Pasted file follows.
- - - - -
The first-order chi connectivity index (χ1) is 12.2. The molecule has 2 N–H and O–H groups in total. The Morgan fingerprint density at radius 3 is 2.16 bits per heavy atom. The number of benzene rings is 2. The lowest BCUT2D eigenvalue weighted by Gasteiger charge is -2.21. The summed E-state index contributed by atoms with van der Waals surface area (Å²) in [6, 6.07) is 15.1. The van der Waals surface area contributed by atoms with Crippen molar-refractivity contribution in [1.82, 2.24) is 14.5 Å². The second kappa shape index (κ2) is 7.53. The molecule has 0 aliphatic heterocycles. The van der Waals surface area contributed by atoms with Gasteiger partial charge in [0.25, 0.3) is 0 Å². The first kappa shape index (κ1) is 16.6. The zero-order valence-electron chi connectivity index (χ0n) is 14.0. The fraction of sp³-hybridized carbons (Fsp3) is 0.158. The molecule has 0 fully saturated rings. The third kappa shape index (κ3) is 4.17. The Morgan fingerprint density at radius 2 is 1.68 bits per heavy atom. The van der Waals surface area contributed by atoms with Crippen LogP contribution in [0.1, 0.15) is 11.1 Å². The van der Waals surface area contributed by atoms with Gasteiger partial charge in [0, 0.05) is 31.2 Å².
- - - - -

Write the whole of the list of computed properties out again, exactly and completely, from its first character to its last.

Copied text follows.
The first-order chi connectivity index (χ1) is 12.2. The molecule has 2 N–H and O–H groups in total. The Morgan fingerprint density at radius 3 is 2.16 bits per heavy atom. The number of benzene rings is 2. The lowest BCUT2D eigenvalue weighted by Gasteiger charge is -2.21. The summed E-state index contributed by atoms with van der Waals surface area (Å²) in [6, 6.07) is 15.1. The van der Waals surface area contributed by atoms with Crippen molar-refractivity contribution in [1.82, 2.24) is 14.5 Å². The second kappa shape index (κ2) is 7.53. The molecule has 0 aliphatic heterocycles. The van der Waals surface area contributed by atoms with Gasteiger partial charge in [0.25, 0.3) is 0 Å². The first kappa shape index (κ1) is 16.6. The zero-order valence-electron chi connectivity index (χ0n) is 14.0. The fraction of sp³-hybridized carbons (Fsp3) is 0.158. The molecule has 0 fully saturated rings. The third kappa shape index (κ3) is 4.17. The Morgan fingerprint density at radius 2 is 1.68 bits per heavy atom. The van der Waals surface area contributed by atoms with Crippen LogP contribution in [0.1, 0.15) is 11.1 Å². The van der Waals surface area contributed by atoms with Gasteiger partial charge in [0, 0.05) is 31.2 Å².